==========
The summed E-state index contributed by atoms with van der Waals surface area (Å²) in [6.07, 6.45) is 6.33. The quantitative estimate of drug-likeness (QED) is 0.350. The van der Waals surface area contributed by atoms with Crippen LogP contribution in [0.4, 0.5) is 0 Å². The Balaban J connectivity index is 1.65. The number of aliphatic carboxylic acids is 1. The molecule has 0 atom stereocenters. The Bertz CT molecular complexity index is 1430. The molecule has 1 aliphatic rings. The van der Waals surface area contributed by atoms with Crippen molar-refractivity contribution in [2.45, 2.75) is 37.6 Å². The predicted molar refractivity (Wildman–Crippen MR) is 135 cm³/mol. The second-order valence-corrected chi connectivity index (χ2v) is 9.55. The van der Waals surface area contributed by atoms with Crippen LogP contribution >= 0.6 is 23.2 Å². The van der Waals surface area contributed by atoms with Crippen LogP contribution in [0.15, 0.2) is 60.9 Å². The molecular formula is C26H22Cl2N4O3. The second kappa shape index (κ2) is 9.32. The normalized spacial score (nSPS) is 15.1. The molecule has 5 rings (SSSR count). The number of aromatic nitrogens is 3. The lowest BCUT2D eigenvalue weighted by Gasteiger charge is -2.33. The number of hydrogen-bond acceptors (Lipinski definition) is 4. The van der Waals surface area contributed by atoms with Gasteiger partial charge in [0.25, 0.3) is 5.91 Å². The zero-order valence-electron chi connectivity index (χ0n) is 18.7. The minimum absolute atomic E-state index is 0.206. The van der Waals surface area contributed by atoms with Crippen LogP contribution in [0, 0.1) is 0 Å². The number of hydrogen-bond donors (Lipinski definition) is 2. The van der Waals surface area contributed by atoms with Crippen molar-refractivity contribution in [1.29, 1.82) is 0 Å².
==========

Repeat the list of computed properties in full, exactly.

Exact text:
The summed E-state index contributed by atoms with van der Waals surface area (Å²) in [6.07, 6.45) is 6.33. The quantitative estimate of drug-likeness (QED) is 0.350. The van der Waals surface area contributed by atoms with Crippen LogP contribution in [0.4, 0.5) is 0 Å². The Balaban J connectivity index is 1.65. The number of aliphatic carboxylic acids is 1. The molecule has 0 atom stereocenters. The Bertz CT molecular complexity index is 1430. The molecule has 1 aliphatic rings. The van der Waals surface area contributed by atoms with Crippen molar-refractivity contribution in [2.45, 2.75) is 37.6 Å². The predicted molar refractivity (Wildman–Crippen MR) is 135 cm³/mol. The second-order valence-corrected chi connectivity index (χ2v) is 9.55. The van der Waals surface area contributed by atoms with Crippen LogP contribution >= 0.6 is 23.2 Å². The van der Waals surface area contributed by atoms with Crippen LogP contribution in [0.15, 0.2) is 60.9 Å². The molecular formula is C26H22Cl2N4O3. The second kappa shape index (κ2) is 9.32. The normalized spacial score (nSPS) is 15.1. The molecule has 5 rings (SSSR count). The number of aromatic nitrogens is 3. The lowest BCUT2D eigenvalue weighted by Gasteiger charge is -2.33. The number of hydrogen-bond acceptors (Lipinski definition) is 4. The van der Waals surface area contributed by atoms with Gasteiger partial charge in [0.25, 0.3) is 5.91 Å². The zero-order valence-electron chi connectivity index (χ0n) is 18.7. The minimum absolute atomic E-state index is 0.206. The van der Waals surface area contributed by atoms with Crippen LogP contribution in [0, 0.1) is 0 Å². The number of hydrogen-bond donors (Lipinski definition) is 2. The van der Waals surface area contributed by atoms with Crippen molar-refractivity contribution in [1.29, 1.82) is 0 Å².